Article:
Who are, or should be, the drivers of equity at colleges and universities? What is shared equity leadership? How do campuses implement, integrate, and invest in equity-minded leadership? Inclusive, equitable, effective instruction is essential to delivering higher education’s goal of ensuring that every student has the opportunity to succeed. This roundtable discussion will explore the collective responsibility to create a more equitable and just learning environment for all students.
Penny MacCormack, Chief Academic Officer, Association of College and University Educators (ACUE)

Sustaining Executives and Institutions through Executive Coaching

How can executive coaching help expand the adaptive capacity and resilience of both leaders and institutions? How can it enhance team effectiveness to set and accomplish institutional priorities efficiently? How can executive coaching facilitate intentional and strategic transitions and onboarding for new leaders?
Steven E. Titus, Executive Coaching Practice Leader and Senior Executive Coach, Academic Search

Tenure on the Post-Pandemic Campus

An experienced consultant will lead a discussion of how both the current pandemic and longer-term enrollment trends may affect tenure practices on higher education campuses. Participants are invited to explore shifts that are already emerging on campuses as well as those to come. The discussion will also explore legal best practices related to program changes and faculty right- sizing.
Mark E. Hanshaw, Of Counsel, Steptoe & Johnson PLLC

Understanding Today’s Graduate and Online Student: Seizing Opportunities for Enrollment and Revenue Growth

As the graduate and online markets evolve, campuses face new challenges and complexities. How do campuses establish new programs? What are ideal onboarding processes for integrating new technologies? How can ROI from marketing and admissions investments be documented? In this session, RNL will lead a discussion of the latest research, strategies, and technology to power enterprise enrollment growth and shape the student lifecycle.
Cherron Hoppes, Chief Academic Officer, RNL

 Consultations

Consultations

Advance sign-up will be available closer to the time of the Institute.

Executive Search Consultations

Schedule individual appointments with selected experts. Individual consultants’ schedules vary. Please sign up in advance at the Registration Desk.

Faculty and Presidential Compensation Consultations

Frank Casagrande, president of Casagrande Consulting, LLC, is available for one-on-one discussions of negotiating administrative or faculty compensation and benefits models.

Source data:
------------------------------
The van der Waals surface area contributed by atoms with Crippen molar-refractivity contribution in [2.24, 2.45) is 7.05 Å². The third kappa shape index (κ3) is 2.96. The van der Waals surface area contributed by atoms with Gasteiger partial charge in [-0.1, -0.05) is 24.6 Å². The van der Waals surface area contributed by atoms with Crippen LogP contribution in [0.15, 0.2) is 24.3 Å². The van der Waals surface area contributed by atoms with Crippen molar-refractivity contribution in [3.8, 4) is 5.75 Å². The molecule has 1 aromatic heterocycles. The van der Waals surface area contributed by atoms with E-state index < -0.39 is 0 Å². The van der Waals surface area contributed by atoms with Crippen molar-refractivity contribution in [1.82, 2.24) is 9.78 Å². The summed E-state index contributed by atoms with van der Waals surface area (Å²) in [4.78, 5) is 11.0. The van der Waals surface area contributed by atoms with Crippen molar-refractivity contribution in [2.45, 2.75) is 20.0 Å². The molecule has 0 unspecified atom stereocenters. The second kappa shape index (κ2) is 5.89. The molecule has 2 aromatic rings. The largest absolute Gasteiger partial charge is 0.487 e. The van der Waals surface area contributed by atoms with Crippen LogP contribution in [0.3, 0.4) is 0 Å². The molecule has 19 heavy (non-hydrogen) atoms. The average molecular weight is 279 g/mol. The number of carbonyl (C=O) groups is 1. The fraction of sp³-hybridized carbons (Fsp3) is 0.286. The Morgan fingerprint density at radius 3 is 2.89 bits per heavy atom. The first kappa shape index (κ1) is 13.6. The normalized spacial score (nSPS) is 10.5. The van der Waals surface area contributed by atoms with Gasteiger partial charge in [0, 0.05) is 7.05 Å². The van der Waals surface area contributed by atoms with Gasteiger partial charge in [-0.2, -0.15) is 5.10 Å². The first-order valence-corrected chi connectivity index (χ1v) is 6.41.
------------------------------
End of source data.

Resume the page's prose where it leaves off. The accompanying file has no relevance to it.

Retirement Consultations

TIAA counselors are available for one-hour personal consultations with Institute participants.

 Spouses and Partners

Spouses and partners of participants are invited to register for the Institute. Registration, at a separate fee level, includes the Welcome Reception and Dinner, all plenary sessions, and the All-Institute Reception on Monday evening. Additional opportunities include breakfast discussions and concurrent sessions related to campus life.

 Meetings of Affinity Groups


The Institute provides opportunities for formal and informal meetings of other groups in conjunction with the conference. Meetings scheduled to date include:


Friday, November 5


2:00–6:00 p.m.

Network of Evangelical Lutheran Church in America (ELCA) College and University Chief Academic Officers

Coordinator: Mark Wilhelm, Executive Director, Network of Colleges and Universities, Evangelical Lutheran Church in America

6:00–8:00 p.m.

Lutheran Colleges and Universities Chief Academic Officers

Coordinator: Mark Wilhelm, Executive Director, Network of Colleges and Universities, Evangelical Lutheran Church in America

Saturday, November 6


9:00 a.m.–4:00 p.m.

Marpeck Mennonite Chief Academic Officers

Coordinator: Ann Vendrely, Vice President for Academic Affairs and Academic Dean, Goshen College

2:30–4:30 p.m.

Catholic Colleges and Universities Chief Academic, Chief Student Affairs, and Chief Diversity Officers

Coordinator: Brian Schmisek, Provost and Dean of Facilities, Saint Mary’s University of Minnesota

Sunday, November 7


7:00–8:30 a.m.

Breakfast for Conference for Mercy Higher Education Chief Academic, Chief Student Affairs, and Chief Diversity Officers

Coordinator: Mary-Paula Cancienne, RSM, Associate Director of Mission, Conference for Mercy Higher Education

Monday, November 8


7:30–8:30 a.m.

Breakfast for Annapolis Group Chief Academic, Chief Student Affairs, and Chief Diversity Officers

Coordinator: Jeffrey A. Frick, Vice President for Academic Affairs and Dean of the College, Washington & Jefferson College

Breakfast for Association of Colleges of Sisters of Saint Joseph Chief Academic, Chief Student Affairs, and Chief Diversity Officers

Coordinator: Christopher Dougherty, Vice President for Academic Affairs and Dean of the Faculty, Chestnut Hill College
 

Breakfast for Historically Black Colleges and Universities (HBCUs) Chief Academic, Chief Student Affairs, and Chief Diversity Officers

All administrators at HBCUs are invited for discussion of current issues on their campuses. Breakfast will be available during the event or may be taken to go.
Convener: Yolanda Williams Page, Vice President for Academic Affairs, Dillard University

6:30 p.m.

American Benedictine Colleges Chief Academic, Chief Student Affairs, and Chief Diversity Officers Dinner and Discussions

Coordinator: Richard Ice, Provost, College of Saint Benedict/Saint John’s University

Association of Presbyterian Colleges and Universities Chief Academic, Chief Student Affairs, and Chief Diversity Officers Dinner and Discussions

Coordinator: Jeffrey E. Arnold, Executive Director, Association of Presbyterian Colleges and Universities

Council for Christian Colleges & Universities Chief Academic, Chief Student Affairs, and Chief Diversity Officers Dinner and Discussions